And cable giant Rogers Communications got deeper into broadcasting after it acquired five Citytv-branded conventional TV stations from CTVglobemedia.
After they grew by mergers, the big question is whether CanWest, CTVglobemedia and Rogers will dig deeper and use MIPTV and this month's Los Angeles Screenings to grow their brands as they acquire more rookie and returning U.S. series.
Canadian broadcasters achieved primetime ratings gains of late with homegrown fare like CTV's "Corner Gas" and the "Canadian Idol" franchise. But popular U.S. series like "American Idol" and the "CSI" franchise continue to dominate in Canadian primetime.
Other Canadian players have also been active on the mergers-and-acquisitions front. Cable channel broadcaster Astral Media acquired Standard Radio, the country's largest radio broadcaster, for $1.1 billion, while Corus Entertainment bought cable channel Canadian Learning Television from CTVglobemedia for $73 million and launched Cosmopolitan Television Canada in partnership with Hearst Corp.
Concerned with undue industry consolidation, in January Canada's TV watchdog introduced new cross-media ownership rules to ensure a media player can control only two of the three types of media outlets -- radio, TV or newspapers -- in any major market.
And though they lag behind their American counterparts in migrating to the Internet, Canadian broadcasters have begun to exploit emerging digital platforms. Apple began to sell downloadable TV episodes from MTV, CTV, CBC and Comedy Network series, as well as a few National Hockey League games, on its iTunes platform.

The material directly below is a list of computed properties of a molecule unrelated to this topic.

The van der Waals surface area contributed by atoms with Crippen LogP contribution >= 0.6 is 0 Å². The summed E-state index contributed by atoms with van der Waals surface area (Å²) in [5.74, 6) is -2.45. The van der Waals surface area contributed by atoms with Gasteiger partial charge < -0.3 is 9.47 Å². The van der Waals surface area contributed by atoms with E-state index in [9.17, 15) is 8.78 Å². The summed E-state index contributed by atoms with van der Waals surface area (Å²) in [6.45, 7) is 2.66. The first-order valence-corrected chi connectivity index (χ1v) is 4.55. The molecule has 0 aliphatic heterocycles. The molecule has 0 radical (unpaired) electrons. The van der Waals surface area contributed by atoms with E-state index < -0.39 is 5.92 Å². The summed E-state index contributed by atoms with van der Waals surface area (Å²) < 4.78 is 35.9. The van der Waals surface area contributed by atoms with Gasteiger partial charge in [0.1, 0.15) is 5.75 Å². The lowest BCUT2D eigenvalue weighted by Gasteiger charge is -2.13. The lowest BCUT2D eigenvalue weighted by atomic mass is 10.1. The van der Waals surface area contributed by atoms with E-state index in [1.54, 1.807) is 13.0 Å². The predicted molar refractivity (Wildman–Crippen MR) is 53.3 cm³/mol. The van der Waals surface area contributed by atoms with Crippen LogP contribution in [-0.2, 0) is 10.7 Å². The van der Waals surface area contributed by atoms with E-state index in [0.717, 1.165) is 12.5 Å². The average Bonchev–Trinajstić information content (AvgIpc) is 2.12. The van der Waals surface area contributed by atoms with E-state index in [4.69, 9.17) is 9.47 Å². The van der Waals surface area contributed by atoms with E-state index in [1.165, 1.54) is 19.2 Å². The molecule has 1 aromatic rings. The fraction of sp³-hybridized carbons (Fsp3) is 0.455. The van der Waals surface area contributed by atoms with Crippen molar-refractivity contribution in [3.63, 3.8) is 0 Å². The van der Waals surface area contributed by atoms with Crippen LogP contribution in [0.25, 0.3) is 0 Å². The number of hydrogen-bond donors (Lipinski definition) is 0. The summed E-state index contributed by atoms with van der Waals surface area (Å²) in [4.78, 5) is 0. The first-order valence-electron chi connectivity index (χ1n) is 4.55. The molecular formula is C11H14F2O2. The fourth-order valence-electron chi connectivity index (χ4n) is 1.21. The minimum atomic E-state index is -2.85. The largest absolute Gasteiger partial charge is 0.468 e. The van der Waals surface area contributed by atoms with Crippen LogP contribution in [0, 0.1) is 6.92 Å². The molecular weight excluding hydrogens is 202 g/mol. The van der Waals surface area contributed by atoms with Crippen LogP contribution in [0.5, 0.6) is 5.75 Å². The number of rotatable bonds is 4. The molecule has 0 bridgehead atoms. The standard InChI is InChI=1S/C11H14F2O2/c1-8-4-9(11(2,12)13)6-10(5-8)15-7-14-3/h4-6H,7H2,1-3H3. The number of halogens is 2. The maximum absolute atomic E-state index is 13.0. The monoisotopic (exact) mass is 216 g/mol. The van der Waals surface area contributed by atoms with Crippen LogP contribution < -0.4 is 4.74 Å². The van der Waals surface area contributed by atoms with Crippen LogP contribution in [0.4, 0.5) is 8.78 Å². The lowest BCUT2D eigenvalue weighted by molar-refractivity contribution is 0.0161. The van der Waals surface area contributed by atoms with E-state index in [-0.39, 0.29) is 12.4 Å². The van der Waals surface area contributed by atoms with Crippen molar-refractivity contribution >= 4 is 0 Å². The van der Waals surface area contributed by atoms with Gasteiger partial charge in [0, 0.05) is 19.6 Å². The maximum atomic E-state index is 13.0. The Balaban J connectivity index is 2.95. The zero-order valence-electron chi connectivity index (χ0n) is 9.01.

By Jonathan Landreth
NEW YORK -- August 8, 2008, could shape how the world sees
Chinese television for a long time to come. That's when the Summer Olympics are set to begin, which are expected to draw 4 billion viewers. Looking past
Communist censorship and recent nightly news reports from official media outlets lambasting Nobel Peace Prize winner the Dalai Lama as a terrorist, the ad industry has already recognized China's TV gravitas.
The Beijing Olympics will lead worldwide net television advertising -- up 5.8% this year to $123 billion -- defying widespread fears of an overall economic downturn. The Olympics are also expected to help push 2008 past 2007's growth of 3.5%, according to a recent report by
Telecoms and Media.
Yet, while the global average for net television advertising per TV household is running at more than $100 -- and the U.S. will be highest at $380 in 2008 -- China will remain the lowest at $10.
Still, sports are leading the way into China, as seen in the NBA's revenue from broadcasting games featuring Houston Rockets center and Shanghai local hero Yao Ming. When Yao faced countryman Yi
Jianlian, a rookie with the Milwaukee Bucks, in November, some billed it as "the Chinese Super Bowl." The two played again in early February, with both games drawing Chinese television audiences of 100 million-200 million.